earthIn 1 Corinthians 8 Paul addressed a very specific problem in the Corinthian church: eating meat offered to idols. Some possessed a special knowledge:

Therefore, as to the eating of food offered to idols, we know that “an idol has no real existence,” and that “there is no God but one.” (1 Corinthians 8:4 ESV)

There was nothing wrong with this knowledge: as a matter of fact, there was everything right with it! Idols have no real existence. Their power is not inherent–it lies in the illusions of peoples’ minds who worship them. There is no God but one.  God, the Creator, Sustainer and Redeemer of the universe stands alone as God. He is unequaled in power and position. In 1867, Walter Smith wrote these words:

Immortal, invisible, God only wise, in light inaccessible hid from our eyes, most blessed, most glorious, the Ancient of Days, almighty, victorious, thy great name we praise.

Unresting, unhasting, and silent as light, nor wanting, nor wasting, thou rulest in might: thy justice, like mountains high soaring above, thy clouds which are fountains of goodness and love.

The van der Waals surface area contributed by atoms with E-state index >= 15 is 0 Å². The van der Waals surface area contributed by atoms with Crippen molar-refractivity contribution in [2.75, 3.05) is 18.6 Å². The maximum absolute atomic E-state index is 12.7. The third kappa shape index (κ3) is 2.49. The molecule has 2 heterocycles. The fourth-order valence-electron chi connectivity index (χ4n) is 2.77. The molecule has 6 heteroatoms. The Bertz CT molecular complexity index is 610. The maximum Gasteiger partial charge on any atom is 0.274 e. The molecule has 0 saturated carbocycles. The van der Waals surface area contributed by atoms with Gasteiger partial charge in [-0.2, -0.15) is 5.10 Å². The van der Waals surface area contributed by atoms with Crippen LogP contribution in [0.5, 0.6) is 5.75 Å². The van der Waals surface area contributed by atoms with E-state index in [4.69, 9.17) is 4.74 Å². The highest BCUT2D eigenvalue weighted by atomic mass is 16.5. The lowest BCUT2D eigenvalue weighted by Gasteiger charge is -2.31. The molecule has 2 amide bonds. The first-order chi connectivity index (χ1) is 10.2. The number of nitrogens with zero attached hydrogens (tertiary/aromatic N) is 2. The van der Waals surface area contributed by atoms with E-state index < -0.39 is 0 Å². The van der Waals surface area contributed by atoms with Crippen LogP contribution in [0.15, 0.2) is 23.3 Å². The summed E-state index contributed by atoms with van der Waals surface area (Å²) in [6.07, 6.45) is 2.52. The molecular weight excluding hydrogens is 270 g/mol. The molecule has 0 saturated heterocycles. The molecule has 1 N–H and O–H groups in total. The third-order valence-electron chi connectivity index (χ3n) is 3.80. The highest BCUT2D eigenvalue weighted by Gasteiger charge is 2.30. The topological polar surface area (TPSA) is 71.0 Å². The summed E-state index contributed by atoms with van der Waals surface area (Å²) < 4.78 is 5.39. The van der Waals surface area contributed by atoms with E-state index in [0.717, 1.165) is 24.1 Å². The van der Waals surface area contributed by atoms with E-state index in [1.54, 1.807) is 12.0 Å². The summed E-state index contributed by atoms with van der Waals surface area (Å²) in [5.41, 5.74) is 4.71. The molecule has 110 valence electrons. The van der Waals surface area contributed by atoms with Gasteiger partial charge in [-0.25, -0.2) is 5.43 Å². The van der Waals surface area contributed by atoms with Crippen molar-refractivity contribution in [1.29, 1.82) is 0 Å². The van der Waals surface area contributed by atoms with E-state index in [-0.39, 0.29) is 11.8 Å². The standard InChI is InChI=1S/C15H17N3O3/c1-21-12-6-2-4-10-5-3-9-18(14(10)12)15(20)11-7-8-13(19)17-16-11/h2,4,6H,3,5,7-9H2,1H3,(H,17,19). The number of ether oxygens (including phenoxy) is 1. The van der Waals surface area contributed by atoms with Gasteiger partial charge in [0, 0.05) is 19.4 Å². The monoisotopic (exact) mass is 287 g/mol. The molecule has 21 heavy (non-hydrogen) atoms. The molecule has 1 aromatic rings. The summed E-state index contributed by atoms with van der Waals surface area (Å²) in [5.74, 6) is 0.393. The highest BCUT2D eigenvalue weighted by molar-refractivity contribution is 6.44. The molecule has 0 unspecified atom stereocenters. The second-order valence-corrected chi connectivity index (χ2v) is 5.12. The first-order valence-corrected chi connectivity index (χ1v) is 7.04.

Some, knowing how great God was and how foolish idols were, had no problem eating meat offered to idols. “There’s nothing wrong with that meat,” they thought! “God is greater than those idols.” What they didn’t realize was that, sitting in their midst, were weak-minded new Christians. Their faith wasn’t sure–their understanding shallow. They were spooked by the meat and for them to eat it meant they had returned to their old way of life. Paul made it clear: when you notice such a brother, put the meat aside. Don’t offend him. How far did he go in giving this instruction:

Thus, sinning against your brothers and wounding their conscience when it is weak, you sin against Christ. (1 Corinthians 8:12 ESV)

From Paul’s statement we learn that Christ lives in his people–weak and strong. The strong are to bear the burdens of the weak. Rather than wounding their conscience, build their faith. This takes the focus off of meat and puts it on the Message.

Smith finishes his great hymn:

To all, life thou givest, to both great and small; in all life thou livest, the true life of all; we blossom and flourish like leaves on the tree, then wither and perish, but naught changeth thee.

Thou reignest in glory, thou dwellest in light, thine angels adore thee, all veiling their sight; all praise we would render; O help us to see, ’tis only the splendor of light hideth thee!